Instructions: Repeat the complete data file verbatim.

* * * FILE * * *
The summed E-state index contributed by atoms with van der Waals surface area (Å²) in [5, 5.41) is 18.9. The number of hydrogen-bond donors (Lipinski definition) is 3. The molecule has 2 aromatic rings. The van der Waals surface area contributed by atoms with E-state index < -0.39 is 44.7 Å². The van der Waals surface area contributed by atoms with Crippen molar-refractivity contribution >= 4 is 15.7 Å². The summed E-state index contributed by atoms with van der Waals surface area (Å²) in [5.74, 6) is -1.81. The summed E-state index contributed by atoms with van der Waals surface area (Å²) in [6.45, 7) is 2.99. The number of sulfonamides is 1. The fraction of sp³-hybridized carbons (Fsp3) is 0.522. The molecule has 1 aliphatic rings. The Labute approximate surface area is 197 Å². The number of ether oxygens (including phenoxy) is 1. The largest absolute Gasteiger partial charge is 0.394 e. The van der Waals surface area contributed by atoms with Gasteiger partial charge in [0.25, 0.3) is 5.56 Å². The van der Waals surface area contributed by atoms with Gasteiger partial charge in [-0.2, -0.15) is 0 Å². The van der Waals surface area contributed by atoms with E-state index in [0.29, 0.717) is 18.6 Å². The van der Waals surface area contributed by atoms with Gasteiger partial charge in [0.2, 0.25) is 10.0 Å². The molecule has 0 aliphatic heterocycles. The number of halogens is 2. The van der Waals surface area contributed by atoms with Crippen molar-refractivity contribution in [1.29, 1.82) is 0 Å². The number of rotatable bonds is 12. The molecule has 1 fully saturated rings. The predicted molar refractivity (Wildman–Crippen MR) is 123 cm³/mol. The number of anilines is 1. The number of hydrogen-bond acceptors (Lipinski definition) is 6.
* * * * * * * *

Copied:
The summed E-state index contributed by atoms with van der Waals surface area (Å²) in [5, 5.41) is 18.9. The number of hydrogen-bond donors (Lipinski definition) is 3. The molecule has 2 aromatic rings. The van der Waals surface area contributed by atoms with E-state index < -0.39 is 44.7 Å². The van der Waals surface area contributed by atoms with Crippen molar-refractivity contribution >= 4 is 15.7 Å². The summed E-state index contributed by atoms with van der Waals surface area (Å²) in [5.74, 6) is -1.81. The summed E-state index contributed by atoms with van der Waals surface area (Å²) in [6.45, 7) is 2.99. The number of sulfonamides is 1. The fraction of sp³-hybridized carbons (Fsp3) is 0.522. The molecule has 1 aliphatic rings. The Labute approximate surface area is 197 Å². The number of ether oxygens (including phenoxy) is 1. The largest absolute Gasteiger partial charge is 0.394 e. The van der Waals surface area contributed by atoms with Gasteiger partial charge in [0.25, 0.3) is 5.56 Å². The van der Waals surface area contributed by atoms with Gasteiger partial charge in [-0.2, -0.15) is 0 Å². The van der Waals surface area contributed by atoms with E-state index in [0.29, 0.717) is 18.6 Å². The van der Waals surface area contributed by atoms with Gasteiger partial charge in [0.2, 0.25) is 10.0 Å². The molecule has 0 aliphatic heterocycles. The number of halogens is 2. The van der Waals surface area contributed by atoms with Crippen molar-refractivity contribution in [1.29, 1.82) is 0 Å². The number of rotatable bonds is 12. The molecule has 1 fully saturated rings. The predicted molar refractivity (Wildman–Crippen MR) is 123 cm³/mol. The number of anilines is 1. The number of hydrogen-bond acceptors (Lipinski definition) is 6.